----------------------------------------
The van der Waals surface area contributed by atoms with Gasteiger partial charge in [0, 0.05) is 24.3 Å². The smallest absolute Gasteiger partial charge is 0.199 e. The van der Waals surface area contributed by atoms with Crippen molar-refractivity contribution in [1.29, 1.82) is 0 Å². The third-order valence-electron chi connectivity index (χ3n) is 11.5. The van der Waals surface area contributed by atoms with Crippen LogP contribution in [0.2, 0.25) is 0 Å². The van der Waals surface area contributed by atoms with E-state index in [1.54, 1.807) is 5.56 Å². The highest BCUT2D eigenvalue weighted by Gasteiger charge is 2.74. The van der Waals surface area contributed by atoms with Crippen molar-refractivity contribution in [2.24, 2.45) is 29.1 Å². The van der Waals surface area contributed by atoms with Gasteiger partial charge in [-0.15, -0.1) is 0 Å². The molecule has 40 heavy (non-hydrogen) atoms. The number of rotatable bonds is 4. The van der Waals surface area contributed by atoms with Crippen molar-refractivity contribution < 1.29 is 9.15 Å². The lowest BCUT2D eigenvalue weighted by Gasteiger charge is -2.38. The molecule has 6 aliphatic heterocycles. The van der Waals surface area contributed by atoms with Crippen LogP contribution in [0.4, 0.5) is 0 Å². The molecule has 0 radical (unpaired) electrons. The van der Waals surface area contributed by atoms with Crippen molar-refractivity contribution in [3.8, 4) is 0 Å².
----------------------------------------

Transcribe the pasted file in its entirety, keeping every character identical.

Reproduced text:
The van der Waals surface area contributed by atoms with Gasteiger partial charge in [0, 0.05) is 24.3 Å². The smallest absolute Gasteiger partial charge is 0.199 e. The van der Waals surface area contributed by atoms with Crippen molar-refractivity contribution in [1.29, 1.82) is 0 Å². The third-order valence-electron chi connectivity index (χ3n) is 11.5. The van der Waals surface area contributed by atoms with Crippen LogP contribution in [0.2, 0.25) is 0 Å². The van der Waals surface area contributed by atoms with E-state index in [1.54, 1.807) is 5.56 Å². The highest BCUT2D eigenvalue weighted by Gasteiger charge is 2.74. The van der Waals surface area contributed by atoms with Crippen molar-refractivity contribution in [2.24, 2.45) is 29.1 Å². The van der Waals surface area contributed by atoms with Gasteiger partial charge in [-0.15, -0.1) is 0 Å². The molecule has 40 heavy (non-hydrogen) atoms. The number of rotatable bonds is 4. The van der Waals surface area contributed by atoms with Crippen molar-refractivity contribution < 1.29 is 9.15 Å². The lowest BCUT2D eigenvalue weighted by Gasteiger charge is -2.38. The molecule has 6 aliphatic heterocycles. The van der Waals surface area contributed by atoms with Crippen LogP contribution in [0.4, 0.5) is 0 Å². The molecule has 0 radical (unpaired) electrons. The van der Waals surface area contributed by atoms with Crippen molar-refractivity contribution in [3.8, 4) is 0 Å².